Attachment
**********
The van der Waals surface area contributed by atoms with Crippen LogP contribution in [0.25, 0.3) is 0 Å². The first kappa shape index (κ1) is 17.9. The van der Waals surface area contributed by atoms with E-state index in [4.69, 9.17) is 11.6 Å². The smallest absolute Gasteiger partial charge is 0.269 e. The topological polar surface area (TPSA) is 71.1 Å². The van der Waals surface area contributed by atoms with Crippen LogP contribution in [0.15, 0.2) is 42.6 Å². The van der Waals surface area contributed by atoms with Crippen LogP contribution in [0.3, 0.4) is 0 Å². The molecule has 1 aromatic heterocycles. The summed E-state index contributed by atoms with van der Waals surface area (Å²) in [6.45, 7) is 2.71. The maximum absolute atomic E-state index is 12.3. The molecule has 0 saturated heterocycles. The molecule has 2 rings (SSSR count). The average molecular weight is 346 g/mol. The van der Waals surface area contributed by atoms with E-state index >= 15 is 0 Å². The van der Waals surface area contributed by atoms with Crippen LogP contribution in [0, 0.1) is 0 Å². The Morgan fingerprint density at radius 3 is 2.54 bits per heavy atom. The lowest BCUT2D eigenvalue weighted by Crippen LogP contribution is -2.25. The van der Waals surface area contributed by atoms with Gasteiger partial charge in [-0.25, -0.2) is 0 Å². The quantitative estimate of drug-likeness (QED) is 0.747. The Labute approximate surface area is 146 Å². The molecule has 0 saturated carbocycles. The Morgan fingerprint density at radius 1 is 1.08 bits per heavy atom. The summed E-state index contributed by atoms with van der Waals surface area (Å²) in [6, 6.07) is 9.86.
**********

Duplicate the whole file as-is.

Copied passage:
The van der Waals surface area contributed by atoms with Crippen LogP contribution in [0.25, 0.3) is 0 Å². The first kappa shape index (κ1) is 17.9. The van der Waals surface area contributed by atoms with E-state index in [4.69, 9.17) is 11.6 Å². The smallest absolute Gasteiger partial charge is 0.269 e. The topological polar surface area (TPSA) is 71.1 Å². The van der Waals surface area contributed by atoms with Crippen LogP contribution in [0.15, 0.2) is 42.6 Å². The van der Waals surface area contributed by atoms with Crippen LogP contribution in [0.3, 0.4) is 0 Å². The molecule has 1 aromatic heterocycles. The summed E-state index contributed by atoms with van der Waals surface area (Å²) in [6.45, 7) is 2.71. The maximum absolute atomic E-state index is 12.3. The molecule has 0 saturated heterocycles. The molecule has 2 rings (SSSR count). The average molecular weight is 346 g/mol. The van der Waals surface area contributed by atoms with E-state index >= 15 is 0 Å². The van der Waals surface area contributed by atoms with Crippen LogP contribution in [0, 0.1) is 0 Å². The Morgan fingerprint density at radius 3 is 2.54 bits per heavy atom. The lowest BCUT2D eigenvalue weighted by Crippen LogP contribution is -2.25. The van der Waals surface area contributed by atoms with Gasteiger partial charge in [-0.25, -0.2) is 0 Å². The quantitative estimate of drug-likeness (QED) is 0.747. The Labute approximate surface area is 146 Å². The molecule has 0 saturated carbocycles. The Morgan fingerprint density at radius 1 is 1.08 bits per heavy atom. The summed E-state index contributed by atoms with van der Waals surface area (Å²) in [6, 6.07) is 9.86.